Korea’s 4.5-generation fighter KF-X targets Southeast Asian market

A front view of a full-sized mock-up of the Korea Aerospace Industries KF-X fighter jet in development is on display at the recent ADEX exhibition held at Seoul Airport in Seongnam, on the outskirts of Seoul. The KF-X is to enter service in 2026 at the earliest. Korea Times photo by Lee Han-ho. Sketched by the Pan Pacific Agency.

SACHEON, Nov 13, 2019, The Korea Times. A joint fighter jet development project between South Korea and Indonesia, widely known as the KF-X or Korean Fighter eXperimental aircraft project, has a great potential in the Southeast Asian market with its low price, The Korea Times reported.

The KF-X fighter jet is a 4.5-generation fighter jet whose “stealth” technologies fall behind those of fifth-generation fighters like the U.S.’ F-35s or F-22s. The KF-X, however, has a great price advantage with 65 percent of its parts localized.

The project is going smoothly, an official with the Korean Aerospace Industries said Tuesday, during a presentation of the project review for reporters visiting the company headquarters in Sacheon, South Gyeongsang Province. The South Korean government contracted the KAI in December 2015 to complete the development of KF-X by 2028.

If successfully developed, the KF-X would be a platform targeting the Southeast Asian markets, industry watchers say, as the operating expenses for a KF-X jet are around half of those of the U.S. F-35A.

The KF-X project is the biggest project since the foundation of the South Korean military with its total budget being about 8.8 trillion won ($7.56 billion). The South Korean and Indonesian governments cover 60 percent and 20 percent of the budget, respectively, while South Korean defense companies make 20 percent of contribution.

The 14-year project that began in 2015 is divided into two phases, with the systems development for the basic flight performance and air-to-air combat capability to be completed by 2016, followed by additional armaments for air-to-surface combat capabilities by 2028.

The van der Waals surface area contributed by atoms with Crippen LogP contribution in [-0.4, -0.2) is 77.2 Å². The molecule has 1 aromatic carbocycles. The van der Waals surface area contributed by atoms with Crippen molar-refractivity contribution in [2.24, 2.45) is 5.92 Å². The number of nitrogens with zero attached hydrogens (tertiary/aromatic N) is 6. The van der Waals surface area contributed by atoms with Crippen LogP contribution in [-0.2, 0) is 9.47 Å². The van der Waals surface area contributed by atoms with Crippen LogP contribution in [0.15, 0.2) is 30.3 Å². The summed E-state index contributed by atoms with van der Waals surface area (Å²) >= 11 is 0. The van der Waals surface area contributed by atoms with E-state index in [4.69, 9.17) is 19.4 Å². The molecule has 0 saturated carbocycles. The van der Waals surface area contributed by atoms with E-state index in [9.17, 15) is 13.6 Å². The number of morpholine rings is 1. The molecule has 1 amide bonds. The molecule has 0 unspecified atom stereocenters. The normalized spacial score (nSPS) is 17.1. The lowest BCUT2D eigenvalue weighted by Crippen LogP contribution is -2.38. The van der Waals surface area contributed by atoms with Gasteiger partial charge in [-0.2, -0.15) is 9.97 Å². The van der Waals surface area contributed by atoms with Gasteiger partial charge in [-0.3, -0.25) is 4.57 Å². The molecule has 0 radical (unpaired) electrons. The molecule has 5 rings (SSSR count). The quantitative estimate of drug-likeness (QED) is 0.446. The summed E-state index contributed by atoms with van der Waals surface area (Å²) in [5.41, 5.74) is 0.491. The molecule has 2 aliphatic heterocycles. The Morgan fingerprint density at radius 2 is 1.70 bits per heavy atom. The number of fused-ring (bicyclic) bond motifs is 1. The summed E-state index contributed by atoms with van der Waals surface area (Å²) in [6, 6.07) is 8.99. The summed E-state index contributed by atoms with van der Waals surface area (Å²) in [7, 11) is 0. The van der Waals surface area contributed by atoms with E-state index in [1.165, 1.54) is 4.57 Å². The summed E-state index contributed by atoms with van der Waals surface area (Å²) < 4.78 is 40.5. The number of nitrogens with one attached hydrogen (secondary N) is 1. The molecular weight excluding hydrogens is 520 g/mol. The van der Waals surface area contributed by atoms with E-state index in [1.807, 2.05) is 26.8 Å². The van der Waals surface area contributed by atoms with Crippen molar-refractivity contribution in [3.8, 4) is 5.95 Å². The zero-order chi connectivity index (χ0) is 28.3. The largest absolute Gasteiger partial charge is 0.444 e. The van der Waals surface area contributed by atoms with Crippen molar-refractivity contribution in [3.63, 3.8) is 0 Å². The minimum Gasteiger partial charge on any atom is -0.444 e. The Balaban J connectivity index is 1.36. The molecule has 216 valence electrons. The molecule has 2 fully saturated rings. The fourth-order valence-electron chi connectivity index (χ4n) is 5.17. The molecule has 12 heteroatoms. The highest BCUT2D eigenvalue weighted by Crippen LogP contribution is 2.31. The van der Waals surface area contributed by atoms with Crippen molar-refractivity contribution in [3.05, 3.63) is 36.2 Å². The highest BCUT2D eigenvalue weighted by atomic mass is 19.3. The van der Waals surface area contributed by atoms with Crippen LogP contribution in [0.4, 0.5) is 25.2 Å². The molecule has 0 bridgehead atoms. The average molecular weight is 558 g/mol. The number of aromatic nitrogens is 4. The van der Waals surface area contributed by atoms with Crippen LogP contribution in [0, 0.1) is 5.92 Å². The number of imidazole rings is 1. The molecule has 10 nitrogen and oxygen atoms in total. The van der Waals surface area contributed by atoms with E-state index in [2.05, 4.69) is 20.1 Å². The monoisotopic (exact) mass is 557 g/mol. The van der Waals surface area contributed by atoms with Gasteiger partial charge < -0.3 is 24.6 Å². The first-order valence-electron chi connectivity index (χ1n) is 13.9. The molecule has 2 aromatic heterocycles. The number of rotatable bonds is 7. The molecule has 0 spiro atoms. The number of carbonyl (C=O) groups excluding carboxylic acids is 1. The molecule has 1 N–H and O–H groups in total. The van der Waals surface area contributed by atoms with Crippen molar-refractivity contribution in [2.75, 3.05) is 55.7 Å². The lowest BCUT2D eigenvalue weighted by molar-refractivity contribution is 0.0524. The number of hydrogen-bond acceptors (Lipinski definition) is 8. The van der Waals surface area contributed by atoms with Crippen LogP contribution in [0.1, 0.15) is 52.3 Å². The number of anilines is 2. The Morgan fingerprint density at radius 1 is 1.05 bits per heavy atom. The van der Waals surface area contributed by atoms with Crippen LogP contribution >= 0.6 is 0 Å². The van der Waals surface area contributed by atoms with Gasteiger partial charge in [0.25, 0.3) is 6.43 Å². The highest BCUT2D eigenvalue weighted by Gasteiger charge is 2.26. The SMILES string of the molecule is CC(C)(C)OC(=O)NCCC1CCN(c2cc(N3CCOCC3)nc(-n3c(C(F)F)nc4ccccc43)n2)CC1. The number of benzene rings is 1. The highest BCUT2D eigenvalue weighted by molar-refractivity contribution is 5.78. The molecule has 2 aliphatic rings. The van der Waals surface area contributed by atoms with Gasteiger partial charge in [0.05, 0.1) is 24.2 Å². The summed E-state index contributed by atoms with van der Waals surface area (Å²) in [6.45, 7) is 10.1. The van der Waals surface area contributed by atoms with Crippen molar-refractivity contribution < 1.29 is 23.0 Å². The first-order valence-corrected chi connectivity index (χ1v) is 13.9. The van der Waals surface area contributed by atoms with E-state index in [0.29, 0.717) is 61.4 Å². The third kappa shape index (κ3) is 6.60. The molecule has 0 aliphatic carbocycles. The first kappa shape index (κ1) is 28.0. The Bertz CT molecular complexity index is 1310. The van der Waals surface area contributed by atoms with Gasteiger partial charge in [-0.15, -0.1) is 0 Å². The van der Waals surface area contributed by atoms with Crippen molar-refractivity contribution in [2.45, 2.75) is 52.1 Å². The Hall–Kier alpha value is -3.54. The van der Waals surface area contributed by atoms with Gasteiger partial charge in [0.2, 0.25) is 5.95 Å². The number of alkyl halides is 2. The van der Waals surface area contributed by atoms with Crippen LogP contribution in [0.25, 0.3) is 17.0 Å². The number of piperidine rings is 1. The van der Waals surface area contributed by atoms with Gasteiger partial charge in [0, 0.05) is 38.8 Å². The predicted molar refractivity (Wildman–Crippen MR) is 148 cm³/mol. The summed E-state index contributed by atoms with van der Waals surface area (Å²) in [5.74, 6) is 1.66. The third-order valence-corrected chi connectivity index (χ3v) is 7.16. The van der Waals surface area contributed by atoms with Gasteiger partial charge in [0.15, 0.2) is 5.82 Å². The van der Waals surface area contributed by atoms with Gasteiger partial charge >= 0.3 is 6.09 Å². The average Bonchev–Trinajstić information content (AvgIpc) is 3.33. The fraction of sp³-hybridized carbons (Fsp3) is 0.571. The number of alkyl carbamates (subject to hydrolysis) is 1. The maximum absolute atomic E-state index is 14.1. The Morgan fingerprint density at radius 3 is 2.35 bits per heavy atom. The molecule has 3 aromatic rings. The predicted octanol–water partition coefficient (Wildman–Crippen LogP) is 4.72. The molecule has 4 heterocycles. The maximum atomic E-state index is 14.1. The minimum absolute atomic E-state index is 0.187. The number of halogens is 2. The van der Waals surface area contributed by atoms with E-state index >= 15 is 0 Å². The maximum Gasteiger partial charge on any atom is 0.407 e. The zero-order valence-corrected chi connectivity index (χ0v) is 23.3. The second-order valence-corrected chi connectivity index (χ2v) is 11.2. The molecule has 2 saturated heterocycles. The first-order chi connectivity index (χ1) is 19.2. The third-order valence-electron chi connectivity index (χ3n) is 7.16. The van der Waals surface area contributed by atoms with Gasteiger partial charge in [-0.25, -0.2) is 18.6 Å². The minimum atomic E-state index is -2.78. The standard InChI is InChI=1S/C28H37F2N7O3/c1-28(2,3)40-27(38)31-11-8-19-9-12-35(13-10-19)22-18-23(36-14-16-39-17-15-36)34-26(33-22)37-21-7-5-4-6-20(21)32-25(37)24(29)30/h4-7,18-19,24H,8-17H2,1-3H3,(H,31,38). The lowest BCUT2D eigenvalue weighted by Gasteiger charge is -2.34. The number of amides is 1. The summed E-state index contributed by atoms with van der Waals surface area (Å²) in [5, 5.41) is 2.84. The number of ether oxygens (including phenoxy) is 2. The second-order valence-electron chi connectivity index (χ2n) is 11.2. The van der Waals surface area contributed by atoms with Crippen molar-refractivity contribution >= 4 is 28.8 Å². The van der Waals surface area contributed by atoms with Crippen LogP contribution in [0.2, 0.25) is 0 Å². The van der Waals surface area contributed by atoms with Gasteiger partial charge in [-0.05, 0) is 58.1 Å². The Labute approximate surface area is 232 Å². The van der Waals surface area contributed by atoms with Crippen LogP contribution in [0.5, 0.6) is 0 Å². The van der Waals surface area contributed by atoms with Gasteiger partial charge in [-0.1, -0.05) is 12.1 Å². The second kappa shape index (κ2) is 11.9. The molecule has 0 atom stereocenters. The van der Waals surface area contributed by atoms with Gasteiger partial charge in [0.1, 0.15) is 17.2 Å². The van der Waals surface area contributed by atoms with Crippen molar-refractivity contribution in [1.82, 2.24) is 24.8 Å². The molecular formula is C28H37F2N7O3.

With the critical design review for the KF-X conducted September this year, following the preliminary design review in June 2018, the first KF-X fighter jet prototype is set to be rolled out in the first half of 2021. The first test flight will be conducted a year later. After 2,100 test flights set to be completed by the first half of 2026, the KAI will produce six of the first KF-X fighter jets that year.

The South Korean government unveiled a full-sized mock-up of the KF-X during the International Aerospace and Defense Exhibition (ADEX), the country’s biennial defense exhibition held Oct. 15 to 20.

A KF-X jet is 11.2 meters wide and 16.9 meters long, with the height being 4.6 meters. As a twin-engine aircraft deploying stealth technologies, the KF-X fighter’s look is similar to that of the U.S. F-22 Raptor.

Each engine of a KF-X develops a maximum thrust of 22,000 pounds, with the aircraft’s total maximum thrust being 44,000 pounds. The jet has a max take-off weight of 25,600 kilograms and can fly as fast as Mach 1.8. It has a cruising distance of 2,900 kilometers.

Its maximum payload of 7,700 kilograms, in particular, enables multiple weapons to be armed in its 10 pods for missiles and fuel barrels.

For missiles loaded in the KF-X fighter jet, the project has also engaged the European market.

The South Korean government had initially negotiated with the U.S. side to load U.S. air-to-air missiles such as AIM-120C advanced medium range missiles called AMRAAM or AIM-9X Sidewinder. But the U.S. government said it could not offer the armament technologies before South Korea rolls out the first KF-X jet prototype. The South Korean government, accordingly, decided to integrate missiles produced in Europe.

They include Germany’s IRIS-T short-range guided air-to-air missiles to be mounted on respective wingtip launchers, the U.K.’s Meteor long-range air-to-air missiles.

The KF-X jet would deploy domestic missiles for air-to-surface combat, including the Korean BLU-109 LJDAM (laser joint direct attack munition), KGGB (Korea GPS guided bomb) and the country’s own air-launched long-range bunker buster cruise missile developed by LIG Nex1, modeled after the Taurus KEPD 350 long-range precision-guided cruise missile.

Core equipment of the KF-X jet have been developed with domestic technologies, including AESA (active electronically scanned arrays) radar, IRST (infrared search and track) equipment, EO TGP (electro-optical target tracking) devices and EW (electronic warfare) suite.

The deployment of AESA in the fighter jet, in particular, is the first such attempt by the South Korean military, which has been using it for its domestic medium-range surface-to-air Chungoong missile and search radar for the Navy’s next-generation frigate.

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